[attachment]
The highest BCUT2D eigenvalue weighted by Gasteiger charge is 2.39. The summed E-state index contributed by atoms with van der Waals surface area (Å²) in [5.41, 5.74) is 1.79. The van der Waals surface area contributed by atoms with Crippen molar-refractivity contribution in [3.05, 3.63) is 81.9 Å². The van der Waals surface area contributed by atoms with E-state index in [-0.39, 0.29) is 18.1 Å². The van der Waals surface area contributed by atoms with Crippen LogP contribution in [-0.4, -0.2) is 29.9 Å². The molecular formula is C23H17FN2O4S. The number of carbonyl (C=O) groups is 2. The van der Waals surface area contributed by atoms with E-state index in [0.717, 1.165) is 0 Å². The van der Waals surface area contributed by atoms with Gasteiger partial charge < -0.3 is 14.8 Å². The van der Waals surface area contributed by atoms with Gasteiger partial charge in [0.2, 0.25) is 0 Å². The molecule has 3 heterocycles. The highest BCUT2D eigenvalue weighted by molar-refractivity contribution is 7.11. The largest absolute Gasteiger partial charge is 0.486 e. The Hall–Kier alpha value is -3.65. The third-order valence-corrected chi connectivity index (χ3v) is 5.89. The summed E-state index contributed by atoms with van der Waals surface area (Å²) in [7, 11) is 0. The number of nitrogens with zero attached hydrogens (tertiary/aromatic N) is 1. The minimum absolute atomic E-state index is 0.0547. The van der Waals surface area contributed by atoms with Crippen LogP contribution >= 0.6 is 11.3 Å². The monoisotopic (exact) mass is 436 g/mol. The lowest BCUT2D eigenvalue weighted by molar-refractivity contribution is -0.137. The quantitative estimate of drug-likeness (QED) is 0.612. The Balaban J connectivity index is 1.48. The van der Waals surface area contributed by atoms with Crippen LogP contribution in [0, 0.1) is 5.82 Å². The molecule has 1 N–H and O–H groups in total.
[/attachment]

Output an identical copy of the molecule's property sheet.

The highest BCUT2D eigenvalue weighted by Gasteiger charge is 2.39. The summed E-state index contributed by atoms with van der Waals surface area (Å²) in [5.41, 5.74) is 1.79. The van der Waals surface area contributed by atoms with Crippen molar-refractivity contribution in [3.05, 3.63) is 81.9 Å². The van der Waals surface area contributed by atoms with E-state index in [-0.39, 0.29) is 18.1 Å². The van der Waals surface area contributed by atoms with Crippen LogP contribution in [-0.4, -0.2) is 29.9 Å². The molecular formula is C23H17FN2O4S. The number of carbonyl (C=O) groups is 2. The van der Waals surface area contributed by atoms with E-state index in [0.717, 1.165) is 0 Å². The van der Waals surface area contributed by atoms with Gasteiger partial charge < -0.3 is 14.8 Å². The van der Waals surface area contributed by atoms with Gasteiger partial charge in [0.2, 0.25) is 0 Å². The molecule has 3 heterocycles. The highest BCUT2D eigenvalue weighted by molar-refractivity contribution is 7.11. The largest absolute Gasteiger partial charge is 0.486 e. The Hall–Kier alpha value is -3.65. The third-order valence-corrected chi connectivity index (χ3v) is 5.89. The summed E-state index contributed by atoms with van der Waals surface area (Å²) in [7, 11) is 0. The number of nitrogens with zero attached hydrogens (tertiary/aromatic N) is 1. The minimum absolute atomic E-state index is 0.0547. The van der Waals surface area contributed by atoms with Crippen LogP contribution >= 0.6 is 11.3 Å². The monoisotopic (exact) mass is 436 g/mol. The lowest BCUT2D eigenvalue weighted by molar-refractivity contribution is -0.137. The quantitative estimate of drug-likeness (QED) is 0.612. The Balaban J connectivity index is 1.48. The van der Waals surface area contributed by atoms with Crippen LogP contribution in [0, 0.1) is 5.82 Å². The molecule has 1 N–H and O–H groups in total.